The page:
SCIENCE FICTION

Three Steps Ahead

Or The 4th, 5th, and 6th Fundamental Laws of Robotics.

Alexander P. Bird
13 min readNov 3, 2022

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Left to right: by (1) Yuyeung Lau (2) Craig Whitehead (3) Dan Cristian Pădureț.

Mr. Tanaka and I

I work for a company, the Conan Doyle Co., responsible for simulating the entire future. We do so by also virtually reconstructing the past. I prefer to work with the past because doing so I can simulate and live in the time I prefer. Plus, when I try to figure out the right answer to the question “what happened there?” I can still find a lot of evidence that exists in the real world to help me, such as old photographs kept in an old family chest, or else.

Simulating the future, on the other hand, is a more intense job done together with Horus, the AI of our company. Horus is responsible for predicting the future after the detectives like me gather evidence, or build better theories about what happened in the past. Horus says it can reach 97% to 98% precision with its best predictions about the future. Nevertheless, those 2 to 3 percentage points present substantial risks. At least, that’s what they tell us.

My partner Mr. Tanaka, an old and very sympathetic Japanese man, and I are the most competent pair of detectives in the company. He selects A-level problems left by huge groups of scientists and assigns some things to me to investigate. Once he wanted to know what a woman was doing while driving a car that made her crash the car a few years ago and no, she was not using her cellphone while driving.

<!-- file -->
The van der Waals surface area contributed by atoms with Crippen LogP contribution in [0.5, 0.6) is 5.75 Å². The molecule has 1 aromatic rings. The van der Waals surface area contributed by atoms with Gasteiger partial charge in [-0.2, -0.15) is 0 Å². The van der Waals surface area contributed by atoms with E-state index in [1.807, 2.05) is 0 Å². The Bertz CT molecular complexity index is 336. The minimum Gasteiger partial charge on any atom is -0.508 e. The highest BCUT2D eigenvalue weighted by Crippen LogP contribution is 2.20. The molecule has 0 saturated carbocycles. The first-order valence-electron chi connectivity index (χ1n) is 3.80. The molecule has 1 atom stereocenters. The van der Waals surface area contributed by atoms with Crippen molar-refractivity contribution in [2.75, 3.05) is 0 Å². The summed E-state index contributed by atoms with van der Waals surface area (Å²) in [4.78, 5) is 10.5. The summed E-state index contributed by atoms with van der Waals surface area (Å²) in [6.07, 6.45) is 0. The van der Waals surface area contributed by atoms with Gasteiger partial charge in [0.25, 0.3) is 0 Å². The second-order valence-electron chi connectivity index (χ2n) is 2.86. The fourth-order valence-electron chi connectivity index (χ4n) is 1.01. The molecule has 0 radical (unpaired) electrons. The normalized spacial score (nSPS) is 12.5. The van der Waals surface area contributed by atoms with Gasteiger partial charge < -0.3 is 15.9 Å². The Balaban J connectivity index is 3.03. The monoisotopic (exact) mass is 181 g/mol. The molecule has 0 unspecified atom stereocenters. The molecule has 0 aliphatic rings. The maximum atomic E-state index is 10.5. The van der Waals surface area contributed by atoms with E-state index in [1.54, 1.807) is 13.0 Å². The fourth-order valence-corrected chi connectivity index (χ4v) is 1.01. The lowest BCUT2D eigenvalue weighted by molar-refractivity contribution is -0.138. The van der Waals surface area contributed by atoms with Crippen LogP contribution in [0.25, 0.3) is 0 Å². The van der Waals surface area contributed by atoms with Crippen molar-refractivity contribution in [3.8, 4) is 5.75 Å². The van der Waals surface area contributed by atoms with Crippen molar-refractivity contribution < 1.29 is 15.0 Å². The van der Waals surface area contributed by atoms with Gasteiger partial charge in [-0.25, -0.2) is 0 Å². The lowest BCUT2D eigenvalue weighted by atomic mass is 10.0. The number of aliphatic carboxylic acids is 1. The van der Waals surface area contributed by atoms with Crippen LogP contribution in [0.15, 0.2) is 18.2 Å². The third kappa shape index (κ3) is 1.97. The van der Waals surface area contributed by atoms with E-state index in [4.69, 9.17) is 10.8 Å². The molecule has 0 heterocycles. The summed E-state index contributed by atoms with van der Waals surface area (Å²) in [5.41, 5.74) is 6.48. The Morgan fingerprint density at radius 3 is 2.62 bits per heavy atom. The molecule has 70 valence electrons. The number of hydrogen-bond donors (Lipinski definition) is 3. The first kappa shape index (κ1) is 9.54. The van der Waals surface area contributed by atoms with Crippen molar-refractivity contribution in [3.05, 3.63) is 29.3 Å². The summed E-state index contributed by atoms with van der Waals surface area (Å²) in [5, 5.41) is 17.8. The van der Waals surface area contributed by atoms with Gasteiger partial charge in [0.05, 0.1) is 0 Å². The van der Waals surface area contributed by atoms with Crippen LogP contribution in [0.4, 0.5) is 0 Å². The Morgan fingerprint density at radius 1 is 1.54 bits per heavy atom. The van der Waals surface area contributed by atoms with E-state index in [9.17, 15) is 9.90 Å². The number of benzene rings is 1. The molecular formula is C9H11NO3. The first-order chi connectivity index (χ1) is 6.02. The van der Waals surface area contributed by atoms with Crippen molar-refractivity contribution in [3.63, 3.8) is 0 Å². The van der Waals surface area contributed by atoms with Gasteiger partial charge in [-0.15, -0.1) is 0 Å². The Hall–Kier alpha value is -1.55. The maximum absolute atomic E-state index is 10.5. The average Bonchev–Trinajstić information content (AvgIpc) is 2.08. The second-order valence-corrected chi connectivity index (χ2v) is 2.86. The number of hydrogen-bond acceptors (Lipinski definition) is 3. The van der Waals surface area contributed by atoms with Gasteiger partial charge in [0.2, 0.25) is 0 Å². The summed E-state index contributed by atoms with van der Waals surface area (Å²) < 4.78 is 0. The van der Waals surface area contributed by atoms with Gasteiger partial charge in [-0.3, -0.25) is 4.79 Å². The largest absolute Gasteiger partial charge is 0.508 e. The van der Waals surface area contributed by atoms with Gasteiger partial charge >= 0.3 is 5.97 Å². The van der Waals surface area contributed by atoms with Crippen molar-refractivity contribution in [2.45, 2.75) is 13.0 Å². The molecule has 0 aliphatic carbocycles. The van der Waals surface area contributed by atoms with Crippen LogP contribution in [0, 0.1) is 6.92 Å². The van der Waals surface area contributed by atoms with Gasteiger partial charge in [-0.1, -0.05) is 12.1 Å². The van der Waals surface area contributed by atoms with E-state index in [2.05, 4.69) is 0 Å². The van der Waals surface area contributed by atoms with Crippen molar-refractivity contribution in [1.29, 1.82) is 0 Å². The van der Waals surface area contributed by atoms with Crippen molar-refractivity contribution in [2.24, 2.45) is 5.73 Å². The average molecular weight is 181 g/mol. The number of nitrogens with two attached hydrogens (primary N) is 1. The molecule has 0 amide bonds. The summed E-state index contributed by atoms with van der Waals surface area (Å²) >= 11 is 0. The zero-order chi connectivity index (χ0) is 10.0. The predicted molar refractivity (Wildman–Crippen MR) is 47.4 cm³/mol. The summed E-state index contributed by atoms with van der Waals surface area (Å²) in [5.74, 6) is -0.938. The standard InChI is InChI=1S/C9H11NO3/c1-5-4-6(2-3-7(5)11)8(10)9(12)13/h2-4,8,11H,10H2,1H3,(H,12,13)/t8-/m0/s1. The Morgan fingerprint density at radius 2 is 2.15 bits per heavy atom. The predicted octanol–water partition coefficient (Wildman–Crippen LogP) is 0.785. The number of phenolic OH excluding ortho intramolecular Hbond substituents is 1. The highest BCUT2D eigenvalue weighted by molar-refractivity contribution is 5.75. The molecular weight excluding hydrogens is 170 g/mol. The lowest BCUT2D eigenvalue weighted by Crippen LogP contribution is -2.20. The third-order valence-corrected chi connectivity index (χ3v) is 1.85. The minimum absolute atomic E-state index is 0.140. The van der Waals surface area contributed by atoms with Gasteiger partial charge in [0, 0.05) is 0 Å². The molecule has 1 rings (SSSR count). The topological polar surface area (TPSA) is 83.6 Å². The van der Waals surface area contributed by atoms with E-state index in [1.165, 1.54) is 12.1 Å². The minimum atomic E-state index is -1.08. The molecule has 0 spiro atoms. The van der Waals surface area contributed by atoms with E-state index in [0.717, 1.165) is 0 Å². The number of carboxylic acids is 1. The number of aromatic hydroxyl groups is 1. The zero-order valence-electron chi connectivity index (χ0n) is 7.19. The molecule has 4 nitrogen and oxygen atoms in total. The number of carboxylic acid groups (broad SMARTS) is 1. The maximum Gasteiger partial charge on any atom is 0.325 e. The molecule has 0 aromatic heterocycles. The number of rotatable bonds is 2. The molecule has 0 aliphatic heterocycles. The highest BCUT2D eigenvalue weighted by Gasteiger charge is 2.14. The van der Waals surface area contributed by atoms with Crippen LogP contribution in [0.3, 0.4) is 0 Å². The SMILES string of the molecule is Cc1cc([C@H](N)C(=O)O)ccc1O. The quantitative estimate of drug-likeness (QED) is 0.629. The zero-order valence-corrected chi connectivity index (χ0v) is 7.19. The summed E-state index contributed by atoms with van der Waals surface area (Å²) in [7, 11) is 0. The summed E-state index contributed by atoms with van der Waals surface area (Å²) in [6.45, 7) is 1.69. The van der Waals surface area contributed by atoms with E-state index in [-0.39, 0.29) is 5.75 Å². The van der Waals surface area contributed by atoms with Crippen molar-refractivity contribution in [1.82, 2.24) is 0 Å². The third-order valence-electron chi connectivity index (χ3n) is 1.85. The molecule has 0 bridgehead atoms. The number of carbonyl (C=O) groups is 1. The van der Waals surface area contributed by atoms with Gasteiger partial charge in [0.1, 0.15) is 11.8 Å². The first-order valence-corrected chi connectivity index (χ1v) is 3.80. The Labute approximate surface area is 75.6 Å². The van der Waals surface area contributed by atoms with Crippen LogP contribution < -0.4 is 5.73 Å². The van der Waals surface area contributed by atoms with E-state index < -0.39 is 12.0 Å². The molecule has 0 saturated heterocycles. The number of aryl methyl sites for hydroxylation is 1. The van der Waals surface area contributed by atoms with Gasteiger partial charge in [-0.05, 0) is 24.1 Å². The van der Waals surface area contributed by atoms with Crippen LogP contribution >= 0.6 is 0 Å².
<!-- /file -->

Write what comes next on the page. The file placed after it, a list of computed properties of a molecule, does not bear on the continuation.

Fact is, although it may be a very interesting job, being plugged into simulations and wondering in another time looking for answers to other people’s lives can really mess with your sense of time and reality. Today had been one of those days, I’m tired, but Tanaka is entering our office with at least 600 pages in his hand. What the old man is up to?

The office is shared by both Tanaka and I but each of us has our own desk. On Tanaka’s desk, there’s a family photo and other common items, while my desk has absolutely nothing on it. I use the desk only to put my feet up when I’m tired and trying to relax, which is usually the case.

Once Tanaka told me that when he finds me like this, it is like seeing a cowboy using a lawyer’s working space. I don’t care. I only enter here when…

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Alexander P. Bird

M.A. in Philosophy. Fritz Lang's Metropolis, and a King Kong graphic novel got me into science fiction when I was a kid. alexand3r.bird@gmail.com